Back at the studio, I was expecting to be working for up to 3 days on the production of the design. It very quickly became clear that I would be working in the studio for the full week of my stay in Jersey! Luckily, I loved every second of it, so even with the sun shining down on the Boat Show going on in the harbour, it didn’t dampen my spirits! I did manage a cream tea at the Jersey Museum in my lunch break so I just about managed to cope!!!

The design developed gradually, building layers of paint on the gorilla. I can include ‘sneak peek’ photos at this point but no full images of the design or any further details. I can unveil my gorilla after the trail goes live in July so watch this space!

On the final afternoon, I was able to varnish the finished design. The varnish brought out the detail and colour, enhancing the painted surface. I am extremely pleased with the outcome and I can’t wait to see him in his chosen spot on the trail in Jersey over the summer! After a week spent painting my gorilla, I found it very difficult to leave him behind!

I will add full photos of ‘Rotchi’ when I can as well as photos of him on the trail.

The people I met during my week really made the experience special for me so a huge thank you to all, especially my lovely fellow artists, my sponsor and the fantastic Jane James Studios. I look forward to returning for the opening in July!

IMG_2356I’m excited to announce that I have started work on my latest project for ‘Go Wild Gorillas’!

Durrell Wildlife Conservation is celebrating its 60th anniversary this year. To mark these incredible years of conservation work achieved both at Jersey Zoo and in the wild all around the globe, ‘Go Wild Gorillas’, in partnership with ‘Wild in Art’ and ‘Durrell Wildlife Conservation Trust’ will be delivering a sculpture trail across Jersey in the Channel Islands.

The inspiration for this art trail is the incredible species, the Western Lowland Gorilla. The trail marks the launch of fundraising towards the development of a newly extended and redeveloped gorilla house for the gorilla family at Jersey Zoo. Western Lowland Gorillas are under threat in the wild due to the loss of habitat, hunting and wildlife trade and infectious disease. Jersey Zoo has been caring for a gorilla family for almost 60 years. I have been visiting the changing gorilla family at Jersey Zoo along with my family since I was born. I have spent hours watching all three of the incredible silverback male gorillas that have been resident at the zoo, as well as the many female gorillas and their offspring. I also follow the progress of the gorillas once they are moved to other zoos. I have a strong affinity to Jersey zoo and its beautiful animals and I follow the various conservation projects around the world. As such, I feel extremely honoured to be working for such an incredible project – It’s a unique opportunity!

The gorilla sculptures function as 3D blank canvasses and artists were required to submit designs for consideration by the various sponsors and commissioners. My design is sponsored by ‘Ronez’, the principal quarrying company operating from a site in St John’s Jersey, as well as in Guernsey. Whilst I cannot give details about my design, it is fair to say that my inspiration is inextricably linked with both Jersey’s beautiful coastline and with the work undertaken by the sponsor. I will be updating my twitter account ‘@AmyBourbon’ on a regular basis, documenting my paint experiments, photographs of sections of my gorilla during production and any related experiences of my time painting in Jersey for the ‘Go Wild Gorillas’ project. I will also be visiting the Ronez quarry to gain first hand knowledge of my design influence and to learn more about the quarry itself. There are also endangered choughs nesting at the quarry. These birds were reintroduced to the wild as a result of one of Jersey Zoo’s incredible conservation projects.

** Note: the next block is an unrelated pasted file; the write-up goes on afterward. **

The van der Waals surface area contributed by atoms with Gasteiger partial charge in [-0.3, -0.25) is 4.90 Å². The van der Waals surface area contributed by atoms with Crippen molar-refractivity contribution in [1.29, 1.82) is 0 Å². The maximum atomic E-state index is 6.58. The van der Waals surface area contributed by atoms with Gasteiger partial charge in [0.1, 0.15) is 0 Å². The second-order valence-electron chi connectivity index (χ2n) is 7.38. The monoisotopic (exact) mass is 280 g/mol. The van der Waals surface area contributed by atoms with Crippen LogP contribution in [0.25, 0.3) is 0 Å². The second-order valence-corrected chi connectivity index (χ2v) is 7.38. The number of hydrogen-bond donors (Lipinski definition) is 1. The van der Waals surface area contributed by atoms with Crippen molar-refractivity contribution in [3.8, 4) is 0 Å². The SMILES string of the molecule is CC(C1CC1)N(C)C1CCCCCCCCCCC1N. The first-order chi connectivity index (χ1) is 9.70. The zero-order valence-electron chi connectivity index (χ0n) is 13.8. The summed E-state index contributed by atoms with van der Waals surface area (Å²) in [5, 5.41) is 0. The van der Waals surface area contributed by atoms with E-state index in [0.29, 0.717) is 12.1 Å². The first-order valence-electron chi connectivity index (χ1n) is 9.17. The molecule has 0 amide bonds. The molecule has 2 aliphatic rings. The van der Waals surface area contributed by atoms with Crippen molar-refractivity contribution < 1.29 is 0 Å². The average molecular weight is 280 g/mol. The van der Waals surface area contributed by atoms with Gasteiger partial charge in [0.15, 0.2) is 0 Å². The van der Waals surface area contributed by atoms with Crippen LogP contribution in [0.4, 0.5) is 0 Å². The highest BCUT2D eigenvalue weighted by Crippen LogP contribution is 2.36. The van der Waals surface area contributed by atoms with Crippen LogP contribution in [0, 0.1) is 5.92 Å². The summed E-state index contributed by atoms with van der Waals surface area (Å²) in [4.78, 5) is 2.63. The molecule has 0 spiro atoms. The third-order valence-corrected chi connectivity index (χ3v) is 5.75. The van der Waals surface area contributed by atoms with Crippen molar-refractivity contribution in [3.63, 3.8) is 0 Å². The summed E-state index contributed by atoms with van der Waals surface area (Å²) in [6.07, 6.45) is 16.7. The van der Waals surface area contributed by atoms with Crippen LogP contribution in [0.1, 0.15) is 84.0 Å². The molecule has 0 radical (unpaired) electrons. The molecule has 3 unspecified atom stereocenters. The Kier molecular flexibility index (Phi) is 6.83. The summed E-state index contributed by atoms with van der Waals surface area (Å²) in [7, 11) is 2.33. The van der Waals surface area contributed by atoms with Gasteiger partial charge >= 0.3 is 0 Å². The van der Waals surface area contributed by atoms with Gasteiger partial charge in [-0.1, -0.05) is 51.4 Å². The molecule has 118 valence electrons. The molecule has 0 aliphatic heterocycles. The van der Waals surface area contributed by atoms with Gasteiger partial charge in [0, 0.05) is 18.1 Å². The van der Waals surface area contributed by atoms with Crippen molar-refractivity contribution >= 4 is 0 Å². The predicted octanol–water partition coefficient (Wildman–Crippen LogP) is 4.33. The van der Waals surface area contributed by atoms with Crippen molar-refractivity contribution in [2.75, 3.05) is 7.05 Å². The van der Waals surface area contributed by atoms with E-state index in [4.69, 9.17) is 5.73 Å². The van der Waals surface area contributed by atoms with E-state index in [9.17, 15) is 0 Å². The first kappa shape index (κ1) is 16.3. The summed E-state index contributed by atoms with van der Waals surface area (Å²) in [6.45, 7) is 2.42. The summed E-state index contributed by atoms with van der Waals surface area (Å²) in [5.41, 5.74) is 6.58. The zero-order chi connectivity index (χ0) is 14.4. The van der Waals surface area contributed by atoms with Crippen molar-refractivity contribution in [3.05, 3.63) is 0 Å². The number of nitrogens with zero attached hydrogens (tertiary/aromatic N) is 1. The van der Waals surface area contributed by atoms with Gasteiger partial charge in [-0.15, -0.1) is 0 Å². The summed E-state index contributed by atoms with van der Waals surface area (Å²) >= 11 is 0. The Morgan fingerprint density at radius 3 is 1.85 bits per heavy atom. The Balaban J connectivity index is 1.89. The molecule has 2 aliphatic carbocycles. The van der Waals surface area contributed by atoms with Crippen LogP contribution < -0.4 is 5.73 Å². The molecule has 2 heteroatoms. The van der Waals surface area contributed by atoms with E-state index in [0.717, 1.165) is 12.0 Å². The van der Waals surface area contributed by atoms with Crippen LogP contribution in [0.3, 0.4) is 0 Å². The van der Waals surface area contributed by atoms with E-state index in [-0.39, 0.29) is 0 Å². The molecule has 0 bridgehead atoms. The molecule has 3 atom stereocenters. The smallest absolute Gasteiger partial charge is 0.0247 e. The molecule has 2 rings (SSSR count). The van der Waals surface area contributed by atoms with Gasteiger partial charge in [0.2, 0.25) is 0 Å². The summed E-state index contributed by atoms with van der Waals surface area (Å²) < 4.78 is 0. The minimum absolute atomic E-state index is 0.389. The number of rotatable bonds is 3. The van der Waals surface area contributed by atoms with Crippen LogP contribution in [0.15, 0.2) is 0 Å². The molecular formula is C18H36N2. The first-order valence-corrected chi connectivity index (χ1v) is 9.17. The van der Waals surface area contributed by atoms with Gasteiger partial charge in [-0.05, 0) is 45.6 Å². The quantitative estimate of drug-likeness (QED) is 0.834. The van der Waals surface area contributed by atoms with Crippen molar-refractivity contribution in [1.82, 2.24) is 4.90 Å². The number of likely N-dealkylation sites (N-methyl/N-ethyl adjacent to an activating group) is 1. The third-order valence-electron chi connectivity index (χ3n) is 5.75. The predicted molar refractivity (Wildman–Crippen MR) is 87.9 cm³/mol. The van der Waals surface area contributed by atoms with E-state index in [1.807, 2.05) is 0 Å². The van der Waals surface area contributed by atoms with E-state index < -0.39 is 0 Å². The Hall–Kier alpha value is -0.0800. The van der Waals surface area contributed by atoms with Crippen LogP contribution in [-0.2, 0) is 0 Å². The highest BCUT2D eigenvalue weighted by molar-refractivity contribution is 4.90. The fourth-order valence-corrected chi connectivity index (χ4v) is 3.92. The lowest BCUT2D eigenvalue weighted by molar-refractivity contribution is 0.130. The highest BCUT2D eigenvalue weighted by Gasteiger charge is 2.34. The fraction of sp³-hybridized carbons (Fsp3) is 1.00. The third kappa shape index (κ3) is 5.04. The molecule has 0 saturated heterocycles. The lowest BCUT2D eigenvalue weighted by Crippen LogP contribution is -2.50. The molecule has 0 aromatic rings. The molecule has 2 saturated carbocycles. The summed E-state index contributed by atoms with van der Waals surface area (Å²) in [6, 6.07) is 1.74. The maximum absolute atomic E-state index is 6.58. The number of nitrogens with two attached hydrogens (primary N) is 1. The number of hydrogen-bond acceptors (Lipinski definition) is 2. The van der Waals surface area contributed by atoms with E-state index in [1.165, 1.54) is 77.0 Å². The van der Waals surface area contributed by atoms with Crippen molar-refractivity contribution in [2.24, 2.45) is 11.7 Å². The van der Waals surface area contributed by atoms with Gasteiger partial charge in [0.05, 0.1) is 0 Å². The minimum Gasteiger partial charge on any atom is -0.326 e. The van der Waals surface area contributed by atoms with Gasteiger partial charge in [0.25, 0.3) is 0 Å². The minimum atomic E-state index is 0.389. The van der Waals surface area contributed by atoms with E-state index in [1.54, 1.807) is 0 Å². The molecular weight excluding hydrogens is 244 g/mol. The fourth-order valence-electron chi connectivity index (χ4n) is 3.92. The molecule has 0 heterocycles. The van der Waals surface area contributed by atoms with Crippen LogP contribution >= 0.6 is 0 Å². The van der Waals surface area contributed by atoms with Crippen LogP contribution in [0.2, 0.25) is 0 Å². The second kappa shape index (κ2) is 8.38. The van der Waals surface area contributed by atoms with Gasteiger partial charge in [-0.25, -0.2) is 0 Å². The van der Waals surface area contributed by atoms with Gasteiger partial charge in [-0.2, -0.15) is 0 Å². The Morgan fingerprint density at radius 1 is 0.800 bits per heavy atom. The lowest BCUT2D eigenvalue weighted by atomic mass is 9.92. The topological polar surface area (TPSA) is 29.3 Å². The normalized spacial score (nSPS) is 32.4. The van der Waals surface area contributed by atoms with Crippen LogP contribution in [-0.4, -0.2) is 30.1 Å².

The completed gorilla sculptures will be part of an innovative art trail around the town centre, parks, open spaces and parishes around Jersey. The trail aims to contribute to the economic, cultural and social life of the Island. The trail will be live from the 29th July and available to see until 14th October 2019 culminating in a ‘Grand Gorilla Auction’ in November.

Watch this space for updates and images!


‘Exploring Oil Painting’ Workshop, (Sea Music Project)

My Oil Painting Workshop was on 12th November 12-4pm, 5th floor, Poole Museum, supported by Arts Council England and Heritage Lottery Fund.

What a fantastic event! A great opportunity to share an afternoon with ladies who were obviously incredible artists but who were not familiar with oil paints. I introduced the equipment needed and demonstrated possible approaches to applying the paint. I provided small pieces of primed canvas to encourage experimentation with the different approaches and equipment. The success of the day hinged on how amazingly they all threw themselves into playing with oil paints! They embraced the idea of just trying things and seeing how they went. There was paint everywhere (messiest students ever but it was brilliant!) and faces of enjoyment all round! The work produced was fantastic and each person engaged with the paint in a different way, with some abstract influences and some bold studies of the Sea Music sculpture! Perfect for the aim of the residency! We had some great art discussions and some lovely chats. What a perfect way to spend a Sunday afternoon, topped off with some mini mince pies I took along to get the festive season started! A HUGE thank you to everyone involved!



Exhibition Private View

Sea Music in Residence – October 21st 2017, 2-4pm, Poole Museum, supported by Arts Council England and Heritage Lottery Fund.

The private view event celebrated the conservation of ‘Sea Music’ by Anthony Caro. The first floor gallery displayed the work of the two artist residencies, (myself and Jonathan Parsons), as well as the writer in residence (Becci Louise Fearnley). There was a choir singing a specially commissioned piece within the museum. The 2nd floor gallery housed a display of work inspired by ‘Sea Music’ created by residents and visitors to Poole and there was a dance performance on the viewing platforms of the sculpture on the Quay. The dance event was performed at dusk on the evening of the 20th October due to stormy weather due on the day of the private view, creating an atmospheric and impactful performance.